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Planck's Constant Related to Velocity of Light?

  1. Dec 28, 2008 #1

    referframe

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    A few of the formulas that I have seen for calculating Planck's constant involve, amoung other things, dividing by the velocity of light. It appears as though the finiteness of the velocity of light and that Planck's constant is not zero are related. This would imply that QM and Special Relativity are related at a fundamental level. Comments? Thanks in advance.
     
  2. jcsd
  3. Dec 28, 2008 #2

    jtbell

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    Can you give an example or two?
     
  4. Jan 3, 2009 #3

    referframe

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    Please see the attached PDF file describing how to measure and compute Planck's constant, h, from LED's. Does not this imply that h and c are inversely related?
     

    Attached Files:

  5. Jan 4, 2009 #4

    olgranpappy

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    no, they are independent fundamental constants.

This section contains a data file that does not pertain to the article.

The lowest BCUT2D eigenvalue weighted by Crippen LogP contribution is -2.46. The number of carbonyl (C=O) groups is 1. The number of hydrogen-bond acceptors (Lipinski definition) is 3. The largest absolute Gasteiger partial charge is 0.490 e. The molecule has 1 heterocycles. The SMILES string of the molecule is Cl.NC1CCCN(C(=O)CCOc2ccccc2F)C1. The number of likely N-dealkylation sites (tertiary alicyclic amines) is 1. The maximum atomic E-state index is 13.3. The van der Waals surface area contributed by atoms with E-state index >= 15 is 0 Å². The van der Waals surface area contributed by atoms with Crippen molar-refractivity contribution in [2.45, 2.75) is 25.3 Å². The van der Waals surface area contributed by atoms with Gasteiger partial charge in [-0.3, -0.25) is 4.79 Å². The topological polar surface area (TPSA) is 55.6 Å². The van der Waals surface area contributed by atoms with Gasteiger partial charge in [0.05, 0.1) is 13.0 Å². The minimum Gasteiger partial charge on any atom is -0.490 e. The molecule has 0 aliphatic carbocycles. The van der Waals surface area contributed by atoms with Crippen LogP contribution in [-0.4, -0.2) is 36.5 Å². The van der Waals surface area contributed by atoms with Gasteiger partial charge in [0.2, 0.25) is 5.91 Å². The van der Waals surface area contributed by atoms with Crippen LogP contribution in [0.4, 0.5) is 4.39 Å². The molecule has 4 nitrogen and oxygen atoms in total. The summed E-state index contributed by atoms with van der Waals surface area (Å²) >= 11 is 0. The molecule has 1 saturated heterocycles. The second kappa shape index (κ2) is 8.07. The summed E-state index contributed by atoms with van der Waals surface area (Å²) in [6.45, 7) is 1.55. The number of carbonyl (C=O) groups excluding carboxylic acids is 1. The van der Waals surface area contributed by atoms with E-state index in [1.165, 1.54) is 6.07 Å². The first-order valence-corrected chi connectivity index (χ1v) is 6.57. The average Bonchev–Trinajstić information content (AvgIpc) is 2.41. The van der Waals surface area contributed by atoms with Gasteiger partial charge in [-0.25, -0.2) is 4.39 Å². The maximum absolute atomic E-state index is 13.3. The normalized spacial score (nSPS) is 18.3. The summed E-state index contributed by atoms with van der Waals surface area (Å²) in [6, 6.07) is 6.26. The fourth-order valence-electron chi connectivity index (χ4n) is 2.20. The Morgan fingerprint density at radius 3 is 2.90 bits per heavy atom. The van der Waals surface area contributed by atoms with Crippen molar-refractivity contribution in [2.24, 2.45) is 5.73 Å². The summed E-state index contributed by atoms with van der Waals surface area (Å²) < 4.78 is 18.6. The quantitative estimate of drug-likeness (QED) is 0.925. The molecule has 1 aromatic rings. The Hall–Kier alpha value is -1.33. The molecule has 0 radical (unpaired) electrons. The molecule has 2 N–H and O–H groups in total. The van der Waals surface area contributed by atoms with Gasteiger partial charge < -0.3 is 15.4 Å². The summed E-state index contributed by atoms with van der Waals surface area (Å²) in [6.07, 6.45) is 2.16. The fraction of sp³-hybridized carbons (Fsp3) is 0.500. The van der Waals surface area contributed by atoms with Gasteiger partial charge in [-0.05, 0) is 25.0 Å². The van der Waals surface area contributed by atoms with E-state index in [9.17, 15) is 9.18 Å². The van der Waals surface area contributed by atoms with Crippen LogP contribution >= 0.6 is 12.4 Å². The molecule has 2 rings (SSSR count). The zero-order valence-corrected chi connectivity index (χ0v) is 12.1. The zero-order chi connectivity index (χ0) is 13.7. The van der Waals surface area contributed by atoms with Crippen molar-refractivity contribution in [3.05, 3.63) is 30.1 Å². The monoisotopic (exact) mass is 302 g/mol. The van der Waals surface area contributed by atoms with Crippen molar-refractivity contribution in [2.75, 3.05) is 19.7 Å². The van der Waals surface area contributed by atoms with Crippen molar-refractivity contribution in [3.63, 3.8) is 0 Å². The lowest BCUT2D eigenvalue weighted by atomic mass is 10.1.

6. Jan 4, 2009 #5
    In the document, it is given that slope = hc/e.Then using slope,c and e we can find h.
    My question is,for finding the slope itself we have to use h first.

    Both h and c are just constants. we have so many equations in physics having constants in it. that doesn't mean constants are inter related or inter dependent? They don't change. That's why they are constants unless we change units.
     
  7. Jan 4, 2009 #6

    jtbell

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    The only reason c is in that equation is because in this experiment we use the wavelength of the light in the calculation, rather than its frequency. If we started out knowing or measuring the frequency of the light instead, c wouldn't appear in the calculation.
     
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